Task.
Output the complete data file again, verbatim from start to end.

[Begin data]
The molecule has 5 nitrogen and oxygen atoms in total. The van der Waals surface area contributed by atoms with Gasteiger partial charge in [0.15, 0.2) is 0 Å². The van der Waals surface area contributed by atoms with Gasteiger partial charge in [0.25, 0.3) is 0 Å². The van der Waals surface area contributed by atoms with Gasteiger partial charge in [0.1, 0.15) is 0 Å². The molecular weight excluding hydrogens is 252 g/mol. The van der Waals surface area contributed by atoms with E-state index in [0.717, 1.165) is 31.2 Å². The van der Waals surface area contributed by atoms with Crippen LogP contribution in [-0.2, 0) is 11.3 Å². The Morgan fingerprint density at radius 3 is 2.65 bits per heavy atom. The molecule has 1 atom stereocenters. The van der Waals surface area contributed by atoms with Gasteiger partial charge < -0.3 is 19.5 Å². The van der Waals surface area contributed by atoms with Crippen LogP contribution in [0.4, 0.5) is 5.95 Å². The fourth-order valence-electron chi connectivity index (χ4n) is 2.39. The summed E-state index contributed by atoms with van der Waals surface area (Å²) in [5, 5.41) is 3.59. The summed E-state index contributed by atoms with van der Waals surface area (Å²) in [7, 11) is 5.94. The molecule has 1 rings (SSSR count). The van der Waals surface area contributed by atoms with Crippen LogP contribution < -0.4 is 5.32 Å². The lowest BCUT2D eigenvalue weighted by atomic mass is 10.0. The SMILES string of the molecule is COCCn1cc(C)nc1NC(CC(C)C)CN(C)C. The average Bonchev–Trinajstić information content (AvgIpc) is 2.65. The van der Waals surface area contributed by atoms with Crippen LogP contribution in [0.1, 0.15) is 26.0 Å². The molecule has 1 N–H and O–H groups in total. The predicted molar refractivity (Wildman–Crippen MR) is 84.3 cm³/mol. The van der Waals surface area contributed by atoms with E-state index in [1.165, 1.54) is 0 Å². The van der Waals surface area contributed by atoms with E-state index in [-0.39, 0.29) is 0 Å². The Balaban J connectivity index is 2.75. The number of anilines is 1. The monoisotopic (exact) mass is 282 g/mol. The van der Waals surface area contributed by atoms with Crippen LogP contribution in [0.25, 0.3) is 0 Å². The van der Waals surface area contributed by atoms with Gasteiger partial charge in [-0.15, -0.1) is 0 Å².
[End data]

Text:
The molecule has 5 nitrogen and oxygen atoms in total. The van der Waals surface area contributed by atoms with Gasteiger partial charge in [0.15, 0.2) is 0 Å². The van der Waals surface area contributed by atoms with Gasteiger partial charge in [0.25, 0.3) is 0 Å². The van der Waals surface area contributed by atoms with Gasteiger partial charge in [0.1, 0.15) is 0 Å². The molecular weight excluding hydrogens is 252 g/mol. The van der Waals surface area contributed by atoms with E-state index in [0.717, 1.165) is 31.2 Å². The van der Waals surface area contributed by atoms with Crippen LogP contribution in [-0.2, 0) is 11.3 Å². The Morgan fingerprint density at radius 3 is 2.65 bits per heavy atom. The molecule has 1 atom stereocenters. The van der Waals surface area contributed by atoms with Gasteiger partial charge < -0.3 is 19.5 Å². The van der Waals surface area contributed by atoms with Crippen LogP contribution in [0.4, 0.5) is 5.95 Å². The fourth-order valence-electron chi connectivity index (χ4n) is 2.39. The summed E-state index contributed by atoms with van der Waals surface area (Å²) in [5, 5.41) is 3.59. The summed E-state index contributed by atoms with van der Waals surface area (Å²) in [7, 11) is 5.94. The molecule has 1 rings (SSSR count). The van der Waals surface area contributed by atoms with Crippen LogP contribution < -0.4 is 5.32 Å². The lowest BCUT2D eigenvalue weighted by atomic mass is 10.0. The SMILES string of the molecule is COCCn1cc(C)nc1NC(CC(C)C)CN(C)C. The average Bonchev–Trinajstić information content (AvgIpc) is 2.65. The van der Waals surface area contributed by atoms with Crippen LogP contribution in [0.1, 0.15) is 26.0 Å². The molecule has 1 N–H and O–H groups in total. The predicted molar refractivity (Wildman–Crippen MR) is 84.3 cm³/mol. The van der Waals surface area contributed by atoms with E-state index in [1.165, 1.54) is 0 Å². The van der Waals surface area contributed by atoms with E-state index in [-0.39, 0.29) is 0 Å². The Balaban J connectivity index is 2.75. The number of anilines is 1. The monoisotopic (exact) mass is 282 g/mol. The van der Waals surface area contributed by atoms with Crippen LogP contribution in [0.25, 0.3) is 0 Å². The van der Waals surface area contributed by atoms with Gasteiger partial charge in [-0.15, -0.1) is 0 Å².